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replenishment

On December 1, World AIDS Day, world leaders are gathering in Argentina for the G20 meeting.  This campaign is aimed at putting global health on the minds of these leaders as they meet.  We are calling on them to support global health by signing on to the declaration supporting a 2019 replenishment of the Global Fund. 

We are encouraging you to reach out to your G20 elected officials, champions in Parliament and those in respective Ministries or Heads of State (HoS) and call for the insertion of language supporting the Global Fund in the G20 declaration.  To find out which countries and HoS are part of the G20 please visit: https://en.wikipedia.org/wiki/G20 

The text that we want inserted into the G20 declaration and a form to support the declaration  can be found here .

 

Twitter:

On World AIDs Day ask your government to sign on to #EndtheEpidemics and show their support for the @Glo...


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Guest Blog Post:  Kasia Lemanska, Aidsfonds

The next few months will be crucial for the future of EU development policy and EU’s support for health: the long-term budget of the EU (Multiannual Financial Framework) is being negotiated and will determine the level of resources made available for health, including global initiatives. In view of this process, the timing of the next Global Fund replenishment poses a challenge. Indeed, the EU’s next pledge will be drawn from two Multiannual Financial Frameworks: the present one, which runs until 2020, and the following, which starts in 2021.

The rationale behind an early pledge

However, amidst Brexit uncertainty, no one can safely say whether the EU will be able to finalize its budget negotiations before the next EU elections, in May 2019. This is of direct importance to the Global Fund replenishment as the elections will result in the appointment of a new European Commission. The...


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Publisher: GFAN

The purpose of this report is to highlight the important work being done by the Global Fund to address the specific needs faced by key populations around the world who are disproportionately affected by TB, and how we risk losing the immense strides we have made against the disease if we do not fully fund the Global Fund.

Each year, approximately 10.4 million people develop active TB disease. About 4 million (40%) of them go undetected or unreported. Many of the “missing 4 million” are among key, vulnerable or underserved populations. These key populations include prisoners, mineworkers, people living with HIV (PLHIV), healthcare workers, children, displaced people, migrants, ethnic minorities, indigenous populations, the urban poor, the elderly, and people who use drugs. Key Populations are confronted by social, legal and economic disparities that contribute to neglect ...


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Guest Blog Post by Sara L.M. Davis: 

Steadily growing rates of HIV infection in Eastern Europe and Central Asia (EECA) are at the heart of a debate roiling health aid at AIDS 2018. While US funding for the global HIV response increased in 2017, that trend is unlikely to continue and most other donors cut back, according to a  new report  from Kaiser Family Foundation and  UNAIDS .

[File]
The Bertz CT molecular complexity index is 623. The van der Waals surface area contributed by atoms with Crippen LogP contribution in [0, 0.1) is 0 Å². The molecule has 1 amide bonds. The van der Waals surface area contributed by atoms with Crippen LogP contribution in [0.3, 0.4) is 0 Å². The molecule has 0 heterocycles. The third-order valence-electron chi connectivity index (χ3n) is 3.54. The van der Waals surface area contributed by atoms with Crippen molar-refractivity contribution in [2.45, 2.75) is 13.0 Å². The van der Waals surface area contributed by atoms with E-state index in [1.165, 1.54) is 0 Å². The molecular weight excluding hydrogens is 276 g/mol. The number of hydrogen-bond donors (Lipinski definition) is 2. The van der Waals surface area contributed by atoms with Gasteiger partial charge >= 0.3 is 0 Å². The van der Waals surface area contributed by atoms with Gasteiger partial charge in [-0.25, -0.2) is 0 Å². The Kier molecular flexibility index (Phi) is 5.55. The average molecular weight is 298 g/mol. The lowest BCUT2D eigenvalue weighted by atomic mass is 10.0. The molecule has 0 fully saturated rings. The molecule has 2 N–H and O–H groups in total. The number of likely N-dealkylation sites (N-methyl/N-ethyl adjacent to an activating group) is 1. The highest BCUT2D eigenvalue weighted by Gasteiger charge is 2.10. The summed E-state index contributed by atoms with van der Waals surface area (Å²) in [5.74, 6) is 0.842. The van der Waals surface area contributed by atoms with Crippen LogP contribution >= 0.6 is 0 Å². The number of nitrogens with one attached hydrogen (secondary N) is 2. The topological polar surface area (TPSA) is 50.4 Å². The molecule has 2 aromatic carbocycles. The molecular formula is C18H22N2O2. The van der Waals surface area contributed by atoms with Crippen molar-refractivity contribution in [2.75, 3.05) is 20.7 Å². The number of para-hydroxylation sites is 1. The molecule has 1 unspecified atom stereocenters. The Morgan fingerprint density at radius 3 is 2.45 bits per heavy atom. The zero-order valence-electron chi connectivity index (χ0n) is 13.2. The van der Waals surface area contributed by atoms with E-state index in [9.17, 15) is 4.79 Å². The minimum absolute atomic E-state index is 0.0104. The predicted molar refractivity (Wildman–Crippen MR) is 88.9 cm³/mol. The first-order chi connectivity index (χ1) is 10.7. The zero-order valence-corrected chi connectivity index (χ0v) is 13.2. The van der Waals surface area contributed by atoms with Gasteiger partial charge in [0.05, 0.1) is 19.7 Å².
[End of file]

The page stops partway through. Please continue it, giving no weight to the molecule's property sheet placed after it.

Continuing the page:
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Through the NVF for GFA grant, STOPAIDS successfully built parliamentary support and strengthened the technical case for the Global Fund amongst British parliamentarians, DFID, ministers, and UK civil society.

Working in close collaboration with partners including RESULTS UK, The International HIV/ AIDS Alliance, Malaria No More, and ONE, STOPAIDS have engaged key parliamentary advocates in promoting the Global Fund and have built breadth of parliamentary backing that provides a supportive context for ministerial decision-making and can influence approaches to grant policy. STOPAIDS successfully influenced party manifestos and secured commitments related to global health, human rights and research & development. It also supported the re-establishment of the All Party Parliamentary Group on HIV&AIDS and the election of a passionate Chair, and maintained strong engagement with the DFID Global Fund team by communicating civil society priorities for the Global Fund ...


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It has been one year since the Spanish parliament, with the support of all political groups, agreed to a non-binding-proposal that urged the government to return to being a significant donor for the Global Fund during the 2017-2019 period, and to announce a substantial contribution that should reach up to 100 million euros for this three years (2017-2019).

This commitment however remains unfulfilled, and Spain is still one of the countries that has drastically cut funding for HIV/AIDS. Bilateral aid for pandemics is very limited and the cut in multilateral aid is especially significant because, despite having been one of the largest donors of the Global Fund during the past decade, there has not been any monetary contribution since 2011.

Recently, the government of Spain announced an agreement to waive debts owed by Cameroon, the Democratic Republic of Congo and Ethiopia in exchange for investments of 15.5 million in domestic health programs sup...


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